Emotional Competency

Explore the Logic of Passion

Desired Outcomes

What do you want to have happen? How do you spend your time? How do you meet your needs? How are you living your values? How do you act on your beliefs? What direction are you heading? Where do you want to go? What do you want from your life? Where will you end up? Are you happy and satisfied? What difference will you make? What will your memoirs say? What will be your legacy? We all aspire to achieve our goals.


  1. A desired outcome
  2. An endpoint
  3. Setting direction
  4. The future we pursue

Related Terms

USAFA GraduationMany English language words describe intent, direction, desire, or outcome. These include: aim, ambition, aspiration, desire, destination, dream, hope, intent, intention, mark, mission, objective, plan, purpose, target, and wish. They vary in the degree of commitment, time-frame, scope, difficulty, and realism they express.

The phrase goal commitment refers to the importance, level of effort, and motivation directed toward reaching your goals.  Our goals establish a direction and our motivation moves us along in that direction.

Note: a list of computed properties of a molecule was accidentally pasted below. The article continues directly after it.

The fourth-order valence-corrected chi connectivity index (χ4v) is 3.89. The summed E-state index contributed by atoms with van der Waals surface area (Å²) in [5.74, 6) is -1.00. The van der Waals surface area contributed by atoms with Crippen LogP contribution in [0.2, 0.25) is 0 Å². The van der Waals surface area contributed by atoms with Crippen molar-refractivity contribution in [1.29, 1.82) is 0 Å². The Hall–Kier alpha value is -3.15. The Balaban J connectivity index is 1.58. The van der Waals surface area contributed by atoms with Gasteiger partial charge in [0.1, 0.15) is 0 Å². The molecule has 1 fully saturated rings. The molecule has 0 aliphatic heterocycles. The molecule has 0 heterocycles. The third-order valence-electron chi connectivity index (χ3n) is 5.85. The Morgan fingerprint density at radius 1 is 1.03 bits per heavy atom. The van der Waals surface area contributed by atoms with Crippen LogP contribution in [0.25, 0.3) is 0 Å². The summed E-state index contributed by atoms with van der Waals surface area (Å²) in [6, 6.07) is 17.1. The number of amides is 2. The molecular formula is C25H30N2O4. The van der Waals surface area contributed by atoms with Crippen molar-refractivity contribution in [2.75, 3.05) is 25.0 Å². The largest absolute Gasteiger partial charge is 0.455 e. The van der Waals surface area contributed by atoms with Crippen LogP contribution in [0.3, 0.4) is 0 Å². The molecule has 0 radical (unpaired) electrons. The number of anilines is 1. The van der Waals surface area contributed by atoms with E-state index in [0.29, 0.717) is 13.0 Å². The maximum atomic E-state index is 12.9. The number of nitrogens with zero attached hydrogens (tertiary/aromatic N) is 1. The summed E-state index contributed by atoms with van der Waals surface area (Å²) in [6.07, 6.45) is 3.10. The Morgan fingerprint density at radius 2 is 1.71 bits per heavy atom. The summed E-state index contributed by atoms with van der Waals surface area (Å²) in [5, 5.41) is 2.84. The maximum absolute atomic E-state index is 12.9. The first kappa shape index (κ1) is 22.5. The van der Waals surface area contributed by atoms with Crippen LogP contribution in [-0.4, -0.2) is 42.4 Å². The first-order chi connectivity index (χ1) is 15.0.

Goals set direction for our actions in both the short term and longer term. Together they establish an important plan for living our lives.

The Roles of Goals, the Goals of Roles

Goals provide us short-term focus and longer-term perspective. We have needs that must be met for us to survive and thrive. We have values that express what we hold as important. We have beliefs that we hold to be true. We have aspirations, hopes, wishes, ambitions, dreams, and desires that may go beyond our needs. We have limited time, attention, ability, and energy. We are motivated to take action to achieve our goals. In choosing one goal, we are often abandoning several others. For example, choosing a particular career is often a choice to abandon or at least significantly delay goals for an alternative career. Delay in making a clear choice is often a choice to defer a specific goal. Choose goals carefully and establish a healthy balance across all the roles you fill. We choose goals to get the most out of our life, however we may choose to define it.